Resistance pervaded groups of enslaved people who refused to run through acts of slowdowns, sabotage, and other nuanced behaviors that reinstated their dignity to a certain extent amongst their sisters and brothers. It is important to note that it was not free will that shaped their courage and resilience.
Wasn’t the prospect of being taken care of desirous for some slaves?
There are roots to such misconceptions surrounding slavery. For years now, the image of Black inferiority and the reminiscence of slavery have weaved the threads of American culture. Prior to the Civil War, Confederate Vice President Alexander Stephens and other white supremacists emphasized that their new government would be founded on slavery, based on the truth that the negro is unequal when compared to the white man. He also claimed that “slavery subordination to the superior race is his natural and normal condition.”
This perception was continually emphasized across textbooks, which understated the racism and systemic violence that plagued the country. This was also prevalent in the depiction of Black people in popular culture, where the portrayal was highly demeaning.
Both before and after the Civil War, the old plantation was depicted in both illustrations and paintings as a paradise where benevolent masters took care of enslaved people. Advertising, movies, home décor items, and other aspects portrayed various slavery-related stereotypes such as the Sambo, the coon, the Tom, and the Mammy even in the 20th century, including popular depictions such as Aunt Jemima and Uncle Ben.
In all of these media, Black people were illustrated as cheerful and subservient, always around a watermelon, with big lips and bug eyes. Enslaved groups were also depicted as fiercely loyal and faithful to those they were serving, such as “Mammy” in Gone with the Wind. Across all of this media, the messaging that Black people seemed to do better when working under white people was quite consistent.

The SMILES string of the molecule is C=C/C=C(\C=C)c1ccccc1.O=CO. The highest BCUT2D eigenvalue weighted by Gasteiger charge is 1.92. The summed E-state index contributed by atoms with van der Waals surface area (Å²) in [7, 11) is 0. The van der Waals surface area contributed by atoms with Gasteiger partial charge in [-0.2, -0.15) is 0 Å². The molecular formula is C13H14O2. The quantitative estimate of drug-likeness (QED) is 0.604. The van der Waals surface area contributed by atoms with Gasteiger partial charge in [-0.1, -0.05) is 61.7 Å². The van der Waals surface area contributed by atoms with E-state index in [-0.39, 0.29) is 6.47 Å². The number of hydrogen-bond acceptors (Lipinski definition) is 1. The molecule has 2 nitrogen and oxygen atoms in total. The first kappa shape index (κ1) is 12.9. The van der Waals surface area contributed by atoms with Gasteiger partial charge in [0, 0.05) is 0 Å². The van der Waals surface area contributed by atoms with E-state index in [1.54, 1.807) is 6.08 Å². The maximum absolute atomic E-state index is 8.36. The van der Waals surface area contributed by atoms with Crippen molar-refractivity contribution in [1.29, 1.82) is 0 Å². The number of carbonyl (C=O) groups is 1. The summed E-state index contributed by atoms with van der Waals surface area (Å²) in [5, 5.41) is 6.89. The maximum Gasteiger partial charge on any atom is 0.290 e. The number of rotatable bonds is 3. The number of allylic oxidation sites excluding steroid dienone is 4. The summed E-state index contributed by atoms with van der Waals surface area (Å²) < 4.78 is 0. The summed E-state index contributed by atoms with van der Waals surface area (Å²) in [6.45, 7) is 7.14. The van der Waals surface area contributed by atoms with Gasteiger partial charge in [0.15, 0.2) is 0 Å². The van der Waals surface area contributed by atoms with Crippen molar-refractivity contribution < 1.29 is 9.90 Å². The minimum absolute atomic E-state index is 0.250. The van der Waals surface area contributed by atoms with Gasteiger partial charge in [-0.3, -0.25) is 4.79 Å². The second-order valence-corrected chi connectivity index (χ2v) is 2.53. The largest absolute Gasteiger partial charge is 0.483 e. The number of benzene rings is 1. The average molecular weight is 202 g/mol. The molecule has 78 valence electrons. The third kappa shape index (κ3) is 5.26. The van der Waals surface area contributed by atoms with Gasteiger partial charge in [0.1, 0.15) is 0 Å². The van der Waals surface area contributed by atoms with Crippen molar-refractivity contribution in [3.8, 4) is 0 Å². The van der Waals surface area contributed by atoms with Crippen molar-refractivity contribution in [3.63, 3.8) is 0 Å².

The stereotypes further deteriorated during Reconstruction, when Black people were gradually implied to be savages without any morals. Works of Thomas Dixon and movies such as Birth of a Nation by D.W. Griffith propagated narratives of Black men who are free as predators and rapists, seeking to attach white women’s virtues. This narrative led to various instances of lynching and the birth of the Ku Klux Klan.
What Stopped Them From Progressing After the End of Slavery?
Despite the abolishment of slavery through the Thirteenth Amendment, forced labor remained a form of punishment for crimes. The incarceration rate of Black people was ten times quicker in the years after the Civil War, particularly when compared to the general population. This can be attributed to convict leasing and other programs, wherein the objective was to substitute slave labor with convict labor, which is equally disposable and cheap.
Despite the abolishment of convict leasing, various public policies emerged from this trend, which further encouraged the incarceration of African Americans. In The New Jim Crow: Mass Incarceration in the Name of Colorblindness, Michelle Alexander stated that repression and control were two pillars of the criminal justice system, which was leveraged to further subjugate African Americans.
We can continue to find slavery and racial inequality intertwined within American society, including instances of police brutality as well as constraints pertaining to voting to further increase the level of inequality within education and employment sectors. This is the reason why discourse pertaining to slavery, subjugation, and racism is still quite rampant.
Finish story here; Sorry Republican Gov. Ron DeSantis: There Was no Silver Lining to Slavery.
Article is written from the perspective of a journalist that happens to be a graduate of DePaul University, with a degree in Curriculum Development and a specialization in History/Economic Education. The points contained herein are rooted in fact and not just this writer’s personal opinion.